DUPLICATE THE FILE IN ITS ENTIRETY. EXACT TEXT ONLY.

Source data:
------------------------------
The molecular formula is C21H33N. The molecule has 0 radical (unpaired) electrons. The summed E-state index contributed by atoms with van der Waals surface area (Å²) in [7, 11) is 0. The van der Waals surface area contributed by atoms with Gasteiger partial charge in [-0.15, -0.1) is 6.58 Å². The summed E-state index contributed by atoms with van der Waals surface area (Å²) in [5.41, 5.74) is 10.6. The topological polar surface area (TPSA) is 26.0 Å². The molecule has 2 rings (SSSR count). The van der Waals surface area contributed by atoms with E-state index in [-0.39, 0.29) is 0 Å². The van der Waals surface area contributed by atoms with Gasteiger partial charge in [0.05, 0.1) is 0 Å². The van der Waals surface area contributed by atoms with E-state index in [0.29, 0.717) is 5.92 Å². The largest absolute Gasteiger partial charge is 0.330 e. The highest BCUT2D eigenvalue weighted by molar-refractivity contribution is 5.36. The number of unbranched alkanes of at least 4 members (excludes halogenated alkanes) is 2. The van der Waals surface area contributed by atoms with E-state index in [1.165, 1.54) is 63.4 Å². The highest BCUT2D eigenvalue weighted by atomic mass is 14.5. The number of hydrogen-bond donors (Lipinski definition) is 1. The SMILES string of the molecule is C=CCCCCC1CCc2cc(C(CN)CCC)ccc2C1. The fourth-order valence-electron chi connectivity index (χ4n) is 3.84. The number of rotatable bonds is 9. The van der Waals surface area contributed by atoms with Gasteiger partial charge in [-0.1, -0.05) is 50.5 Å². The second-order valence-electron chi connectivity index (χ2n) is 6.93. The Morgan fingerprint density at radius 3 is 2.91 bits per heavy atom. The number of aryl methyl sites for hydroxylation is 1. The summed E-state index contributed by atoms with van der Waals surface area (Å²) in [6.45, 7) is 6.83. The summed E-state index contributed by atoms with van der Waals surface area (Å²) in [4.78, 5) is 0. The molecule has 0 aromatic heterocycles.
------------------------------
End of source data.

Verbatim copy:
The molecular formula is C21H33N. The molecule has 0 radical (unpaired) electrons. The summed E-state index contributed by atoms with van der Waals surface area (Å²) in [7, 11) is 0. The van der Waals surface area contributed by atoms with Gasteiger partial charge in [-0.15, -0.1) is 6.58 Å². The summed E-state index contributed by atoms with van der Waals surface area (Å²) in [5.41, 5.74) is 10.6. The topological polar surface area (TPSA) is 26.0 Å². The molecule has 2 rings (SSSR count). The van der Waals surface area contributed by atoms with E-state index in [-0.39, 0.29) is 0 Å². The van der Waals surface area contributed by atoms with Gasteiger partial charge in [0.05, 0.1) is 0 Å². The van der Waals surface area contributed by atoms with E-state index in [0.29, 0.717) is 5.92 Å². The largest absolute Gasteiger partial charge is 0.330 e. The highest BCUT2D eigenvalue weighted by molar-refractivity contribution is 5.36. The number of unbranched alkanes of at least 4 members (excludes halogenated alkanes) is 2. The van der Waals surface area contributed by atoms with E-state index in [1.165, 1.54) is 63.4 Å². The highest BCUT2D eigenvalue weighted by atomic mass is 14.5. The number of hydrogen-bond donors (Lipinski definition) is 1. The SMILES string of the molecule is C=CCCCCC1CCc2cc(C(CN)CCC)ccc2C1. The fourth-order valence-electron chi connectivity index (χ4n) is 3.84. The number of rotatable bonds is 9. The van der Waals surface area contributed by atoms with Gasteiger partial charge in [-0.1, -0.05) is 50.5 Å². The second-order valence-electron chi connectivity index (χ2n) is 6.93. The Morgan fingerprint density at radius 3 is 2.91 bits per heavy atom. The number of aryl methyl sites for hydroxylation is 1. The summed E-state index contributed by atoms with van der Waals surface area (Å²) in [6.45, 7) is 6.83. The summed E-state index contributed by atoms with van der Waals surface area (Å²) in [4.78, 5) is 0. The molecule has 0 aromatic heterocycles.